UK: The Times They Are A-Changing…Back?

Last Updated: 18 September 2012
Article by Duncan Lamont

Just when cheating celebrities thought it was safe to go back into the water and get drenched to the bone, frolicking in villa side pools in Tuscany or beaches in the Seychelles, the tabloids have tried to put the privacy clock back and show that they continue to mean business prior to the publication of Lord Leveson's findings.

TV presenters and other public figures, some of whom who have obtained privacy injunctions in the past, had hoped that the PCC Code of Practice and OFCOM privacy rules might have given them freedom to let their hair down with members of the other opposite sex without the risk of public scrutiny but, bizarrely, the tabloids are have been hitting back with privacy injunctions (sometimes called super injunctions) in full retreat and kiss n' tells, or at least celebrity surveillance, back in fashion.

Whilst it could at least be argued that there was a public interest in photographs of a senior member of the Royal Family misbehaving naked in Vegas (security issues, at tax payers expense and so on) the public interest was less obvious in the desire of the Sun to expose and humiliate (again) the ex-England football manager, Steve McClaren who failed in his attempt to injunct the paper.

In mid-August, on a Saturday morning, Mr McClaren, now a professional football manager in Holland, married with three children, learned the Sun was going to publish details of an extra marital relationship. The Sun had a photograph of him walking along a street in Manchester with his lady friend and wanted to publish details of the relationship. The justification for this intrusion into his private life (the Court was told that the lady was keen to tell her story) was that about six years ago Mr McClaren had another extra marital relationship and an article about it was published in the Sun when the claimant (his lawyers had rung the judge and he was seeking a Saturday afternoon privacy injunction against the newspaper) was in the running for the England manager's job. PR Max Clifford, on behalf of McClaren, sold the story to the Sun to get it out in the open in a controlled way. Mr McClaren had had an affair whilst he had been separated briefly from his wife. He said it was a lapse and that he wanted to concentrate on his family life and the England job, which he subsequently was awarded. In the intervening years he mentioned his family twice more according to the Sun's QC. It was argued that the claimant was still a public figure and, as he was playing away again, was a hypocrite. The Sun wanted to make the legitimate point, in the public interest, that high standards of conduct were absent in football. The judge was not satisfied that Mr McClaren would ever get a permanent injunction so was not entitled to a temporary one under the law as it stands and threw out the claim. It remains to be seen if the claimant will persist in it bearing in mind the story has been published (and one suspects largely forgotten about).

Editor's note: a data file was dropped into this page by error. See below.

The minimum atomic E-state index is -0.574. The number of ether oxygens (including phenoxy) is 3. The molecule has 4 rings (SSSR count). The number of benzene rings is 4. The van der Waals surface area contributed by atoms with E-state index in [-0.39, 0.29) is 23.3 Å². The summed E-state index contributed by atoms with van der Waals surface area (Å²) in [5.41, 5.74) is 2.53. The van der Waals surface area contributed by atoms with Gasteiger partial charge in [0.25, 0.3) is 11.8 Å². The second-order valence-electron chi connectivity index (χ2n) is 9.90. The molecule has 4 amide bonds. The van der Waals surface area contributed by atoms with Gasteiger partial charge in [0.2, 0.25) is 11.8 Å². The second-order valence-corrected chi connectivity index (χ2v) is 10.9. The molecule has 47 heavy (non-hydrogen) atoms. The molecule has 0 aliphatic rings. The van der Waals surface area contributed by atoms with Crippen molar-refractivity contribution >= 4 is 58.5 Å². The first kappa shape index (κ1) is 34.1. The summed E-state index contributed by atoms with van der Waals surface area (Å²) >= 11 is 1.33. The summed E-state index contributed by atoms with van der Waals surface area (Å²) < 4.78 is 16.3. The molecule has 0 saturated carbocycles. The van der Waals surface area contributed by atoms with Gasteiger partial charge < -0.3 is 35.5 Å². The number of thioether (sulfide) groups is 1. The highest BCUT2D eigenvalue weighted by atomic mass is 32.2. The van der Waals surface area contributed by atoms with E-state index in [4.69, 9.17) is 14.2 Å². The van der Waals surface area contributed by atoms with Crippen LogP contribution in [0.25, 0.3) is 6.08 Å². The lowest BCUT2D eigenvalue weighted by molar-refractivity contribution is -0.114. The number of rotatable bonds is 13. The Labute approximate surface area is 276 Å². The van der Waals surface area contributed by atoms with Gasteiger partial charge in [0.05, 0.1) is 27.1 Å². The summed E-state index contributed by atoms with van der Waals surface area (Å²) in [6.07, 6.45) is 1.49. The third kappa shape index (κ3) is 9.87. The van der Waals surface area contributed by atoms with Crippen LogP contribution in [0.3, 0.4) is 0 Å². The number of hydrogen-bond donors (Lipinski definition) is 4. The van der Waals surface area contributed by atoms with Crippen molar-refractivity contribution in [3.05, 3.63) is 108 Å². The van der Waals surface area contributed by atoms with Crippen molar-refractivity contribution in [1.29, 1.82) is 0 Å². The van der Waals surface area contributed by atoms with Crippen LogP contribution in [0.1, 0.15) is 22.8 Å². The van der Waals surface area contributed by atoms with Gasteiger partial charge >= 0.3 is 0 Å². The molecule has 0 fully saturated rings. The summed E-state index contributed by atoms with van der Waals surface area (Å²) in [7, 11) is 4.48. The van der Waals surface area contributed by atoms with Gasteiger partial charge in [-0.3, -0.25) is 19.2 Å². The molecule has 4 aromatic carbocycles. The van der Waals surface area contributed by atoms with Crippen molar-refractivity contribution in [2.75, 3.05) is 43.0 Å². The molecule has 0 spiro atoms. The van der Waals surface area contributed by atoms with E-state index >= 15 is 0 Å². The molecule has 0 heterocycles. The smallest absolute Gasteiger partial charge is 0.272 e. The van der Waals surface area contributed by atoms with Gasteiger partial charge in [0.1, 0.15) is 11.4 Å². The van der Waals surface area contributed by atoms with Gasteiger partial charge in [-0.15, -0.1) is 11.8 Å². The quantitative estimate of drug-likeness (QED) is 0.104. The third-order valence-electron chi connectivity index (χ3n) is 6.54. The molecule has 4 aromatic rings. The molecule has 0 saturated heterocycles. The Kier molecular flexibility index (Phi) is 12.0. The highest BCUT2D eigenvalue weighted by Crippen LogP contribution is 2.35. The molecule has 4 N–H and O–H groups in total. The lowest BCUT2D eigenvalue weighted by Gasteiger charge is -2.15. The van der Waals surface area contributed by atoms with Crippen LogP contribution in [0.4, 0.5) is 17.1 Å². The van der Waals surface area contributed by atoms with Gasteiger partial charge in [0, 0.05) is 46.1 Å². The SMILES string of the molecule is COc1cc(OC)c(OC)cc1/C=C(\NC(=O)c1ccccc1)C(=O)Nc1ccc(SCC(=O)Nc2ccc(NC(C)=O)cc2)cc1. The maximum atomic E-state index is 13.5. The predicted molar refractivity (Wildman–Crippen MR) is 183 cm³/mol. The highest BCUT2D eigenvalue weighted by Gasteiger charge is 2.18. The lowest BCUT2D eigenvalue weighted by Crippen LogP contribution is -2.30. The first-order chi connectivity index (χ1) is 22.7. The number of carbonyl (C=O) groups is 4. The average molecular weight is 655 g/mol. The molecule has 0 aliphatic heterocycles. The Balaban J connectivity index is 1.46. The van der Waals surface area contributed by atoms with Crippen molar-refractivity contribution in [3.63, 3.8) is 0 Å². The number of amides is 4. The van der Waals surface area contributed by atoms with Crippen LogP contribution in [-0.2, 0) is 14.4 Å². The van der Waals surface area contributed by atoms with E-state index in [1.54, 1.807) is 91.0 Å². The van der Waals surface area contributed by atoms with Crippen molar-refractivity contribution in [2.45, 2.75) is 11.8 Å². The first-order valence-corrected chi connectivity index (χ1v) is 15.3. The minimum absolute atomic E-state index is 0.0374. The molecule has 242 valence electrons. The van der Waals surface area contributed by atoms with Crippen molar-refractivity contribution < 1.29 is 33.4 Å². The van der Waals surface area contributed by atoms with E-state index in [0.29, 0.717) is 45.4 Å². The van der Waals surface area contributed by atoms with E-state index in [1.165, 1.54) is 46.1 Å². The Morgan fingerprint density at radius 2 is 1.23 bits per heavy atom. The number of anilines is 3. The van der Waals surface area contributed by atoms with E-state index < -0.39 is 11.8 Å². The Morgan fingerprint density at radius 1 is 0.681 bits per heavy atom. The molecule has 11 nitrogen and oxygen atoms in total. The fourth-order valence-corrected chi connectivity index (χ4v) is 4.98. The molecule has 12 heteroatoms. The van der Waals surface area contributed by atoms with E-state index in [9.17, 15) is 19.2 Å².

This was not a one-off. Television newsman, Dermot Murnaghan and BBC Presenter Andrew Marr "had news flashes for their wives" recently when both were caught by tabloids "smooching with other women". Photographs of them with rather younger brunettes were published underneath the not unamusing headline "Current Affairs"!

Whilst the newspapers were giving evidence to Lord Leveson stories like this were simply not being published. And now they are again. Has the law changed? No. Has the Press Complaints Commission Code of Conduct changed? No. OFCOM Code? No. What seems to have happened is that newspapers have some inkling of the hurricane of criticism likely to be coming their way from the Leveson Inquiry, so are damned if you do and damned if you don't, and also realised that legal principles become irrelevant if bored readers are not prepared to purchase bland products as the sales of paid for newspapers collapses.

Before this flurry of activity it appeared that both claimant solicitors (with blooded noses after some failed injunctions) and the tabloids (presses halted by last minute injunctions and having to pay out substantial legal costs and some privacy damages to boot) and fought themselves to a standstill. Perhaps it was not that the press was behaving well to please Lord Leveson: perhaps it was celebrities who had stopped misbehaving! or perhaps there is little chance of that!

Perhaps nothing changes at all. Thanks to the internet, and then the Sun, we saw the photographs of naked Prince Harry. But naked surreptitiously taken paparazzi photographs of his dad, and even his uncle, had existed from decades ago (albeit not misbehaving, but simply in the buff) although they may not have seen the light in the UK as newspapers were a little bit more respectful of the modern monarchy in the 1980s then they became in the 1990s and beyond ...but such pictures existed but were not exploited even though no privacy law then existed.

The return of kiss n' tell, and the imminent publication of the thoughts of Lord Leveson, is going to make it a very interesting, if fraught, autumn for newspaper proprietors and celebrities alike.

The content of this article is intended to provide a general guide to the subject matter. Specialist advice should be sought about your specific circumstances.

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